And it's really not even an argument for why GR specifically is incompatible with QM, it's an argument for whyanyclassical theory is incompatible with QM. For example, we could ask classical Maxwell electrodynamics what result we will get if we measure the electric field of the electron in the double slit experiment, and classical Maxwell electrodynamics won't be able to give us an answer. So classical Maxwell electrodynamics is also incompatible with QM by this argument. And we could run a similar argument foranyclassical theory. All this is true, but it's hardly news to anyone.

Isn't it this is what Lee Smolin is famous for. Quantum foundations and quantum gravity related. Here is sample of a previous $50,000 grant exploring it:

https://www.templeton.org/grant/the...oblem-from-the-perspective-of-quantum-gravity

"The quantum measurement problem would be solved were quantum mechanics to be discovered to be an approximation to a theory with a precise description of individual systems. Quantum mechanics would arise as the statistical mechanics of that theory. The challenge is that this theory must be non-local to satisfy the tests of the Bell inequalities. But remarkably, there is evidence from research in quantum gravity that space and locality are emergent. This suggests that the ultimate reality might be described by a non-local theory from which space and the quantum both emerge. The goal of this project is to construct such a theory. Earlier work has already shown that theories that are both pre-quantum and pre-geometric can be expressed in a common mathematical language, which is the dynamics of matrices and graphs. This project will also attempt to develop experimental signatures of the emergence of space and the quantum. If space is emergent then there is a scale, usually taken to be the Planck scale, below which lorentz invariance breaks down or is modified. This is expected to lead to effects detectible in present observations by astrophysical observatories such as AUGER and Fermi. This is a high risk/high payoff project. If fully successful, the enduring impact will be the replacement of the current formulation of a quantum mechanics, with a deeper theory; this will also lead to the exploration of novel experimental phenomena."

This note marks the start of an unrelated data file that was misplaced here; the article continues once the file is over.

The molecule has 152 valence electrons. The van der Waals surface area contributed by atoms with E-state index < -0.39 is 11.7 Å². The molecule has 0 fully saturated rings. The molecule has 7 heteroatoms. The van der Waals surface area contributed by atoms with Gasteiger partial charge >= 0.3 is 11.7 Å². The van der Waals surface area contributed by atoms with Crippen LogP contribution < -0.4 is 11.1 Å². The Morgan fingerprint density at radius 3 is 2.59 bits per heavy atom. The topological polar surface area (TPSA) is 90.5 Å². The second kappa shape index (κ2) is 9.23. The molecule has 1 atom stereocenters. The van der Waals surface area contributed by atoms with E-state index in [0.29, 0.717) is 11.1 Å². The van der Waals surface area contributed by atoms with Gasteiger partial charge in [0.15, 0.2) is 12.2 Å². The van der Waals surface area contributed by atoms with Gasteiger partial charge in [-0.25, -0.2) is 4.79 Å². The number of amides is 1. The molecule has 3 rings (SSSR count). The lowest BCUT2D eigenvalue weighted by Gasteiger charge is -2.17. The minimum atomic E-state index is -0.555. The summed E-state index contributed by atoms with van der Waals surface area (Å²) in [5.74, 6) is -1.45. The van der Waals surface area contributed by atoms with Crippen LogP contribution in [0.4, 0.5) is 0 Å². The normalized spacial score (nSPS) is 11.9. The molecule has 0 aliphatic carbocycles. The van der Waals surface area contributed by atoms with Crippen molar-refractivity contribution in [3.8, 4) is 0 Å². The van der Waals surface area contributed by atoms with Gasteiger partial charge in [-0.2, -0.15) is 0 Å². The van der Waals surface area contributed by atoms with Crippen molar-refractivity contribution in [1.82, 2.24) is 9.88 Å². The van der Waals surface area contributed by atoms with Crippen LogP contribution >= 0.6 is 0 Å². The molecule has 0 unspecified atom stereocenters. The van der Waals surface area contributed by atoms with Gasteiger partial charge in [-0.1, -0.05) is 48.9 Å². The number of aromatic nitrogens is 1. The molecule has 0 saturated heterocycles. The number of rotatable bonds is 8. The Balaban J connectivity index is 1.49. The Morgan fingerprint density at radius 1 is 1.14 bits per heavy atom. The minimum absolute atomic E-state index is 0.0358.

In the book Einstein's Unfinished Revolution (when I searched for "gravity"). He mentioned about relational quantum mechanics too.

Also I think Smolin's concept was not about exploring how quantum gravity is needed to solve the measurement problem. But the measurement problem is needed to solve quantum gravity.

For folks familiar with Smolin. Is it about quantum gravity needed to solve the measurement problem. Or solution to the measurement problem is needed to solve quantum gravity?

Is it not the latter?

- #12

PeterDonis

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Isn't it this is what Lee Smolin is famous for

We can only figure that out by seeing some direct quotes from his actual papers.

- #13

Secan

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We can only figure that out by seeing some direct quotes from his actual papers.

https://arxiv.org/abs/1805.12468